Colonel Gaddafi has accepted a trace plan for Libya after South African President Jacob Zuma proposed an African Union peace proposal to end the eight-week-old conflict.
Under Zuma’s peace deal, Libya leader Gaddafi will have to agree to an immediate ceasefire, unhindered delivery of humanitarian aid, protection of foreign nationals, dialogue between the government and rebels on a political settlement.
Nato airstrikes will be suspended under the truce plan. Western countries involved in the Nato operations have not yet commented.
Zuma met Gaddafi for several hours at his Bab al-Aziziyah compound, along with four other African heads of state.
“The brother leader [Col Gaddafi] delegation has accepted the roadmap as presented by us,” Zuma said after the meeting.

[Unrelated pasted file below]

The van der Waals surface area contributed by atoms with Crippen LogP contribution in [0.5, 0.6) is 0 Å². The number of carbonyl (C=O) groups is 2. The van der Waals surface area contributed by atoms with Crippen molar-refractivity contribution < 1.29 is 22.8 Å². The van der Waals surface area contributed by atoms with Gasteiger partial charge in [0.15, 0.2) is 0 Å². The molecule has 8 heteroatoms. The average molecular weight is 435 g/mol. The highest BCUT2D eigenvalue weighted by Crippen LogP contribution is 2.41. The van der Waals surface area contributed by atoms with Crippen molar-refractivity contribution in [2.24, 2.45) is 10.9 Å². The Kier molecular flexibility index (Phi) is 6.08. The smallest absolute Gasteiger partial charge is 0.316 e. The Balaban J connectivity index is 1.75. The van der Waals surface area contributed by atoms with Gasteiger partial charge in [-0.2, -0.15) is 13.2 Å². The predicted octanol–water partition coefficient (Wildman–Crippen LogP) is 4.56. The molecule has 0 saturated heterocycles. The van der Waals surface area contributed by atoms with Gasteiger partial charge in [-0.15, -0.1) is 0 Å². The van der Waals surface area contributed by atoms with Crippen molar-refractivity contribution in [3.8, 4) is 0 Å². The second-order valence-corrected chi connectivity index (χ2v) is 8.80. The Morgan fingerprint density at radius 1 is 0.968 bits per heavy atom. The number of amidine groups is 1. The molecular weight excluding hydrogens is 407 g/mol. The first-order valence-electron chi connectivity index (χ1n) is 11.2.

“We have to give the ceasefire a chance.”
However a rebel spokesperson said the truce would not go head unless Col Gaddafi stepped down and his forces withdrew.
Another rebel told AFP news agency: “The people must be allowed to go into the streets to express their opinion and the soldiers must return to their barracks.”
“The world has seen these offers of ceasefires before and within 15 minutes [Col Gaddafi] starts shooting again,” he added.
Over the weekend, pro-Gaddafi forces in Ajdabiya have pushed back rebels in fierce fighting. Nato said it destroyed 25 government tanks on Sunday alone.
Ajdabiya is important to Gaddafi’s opposition as it controls a strategic crossroads and is the last town before the main rebel city of Benghazi.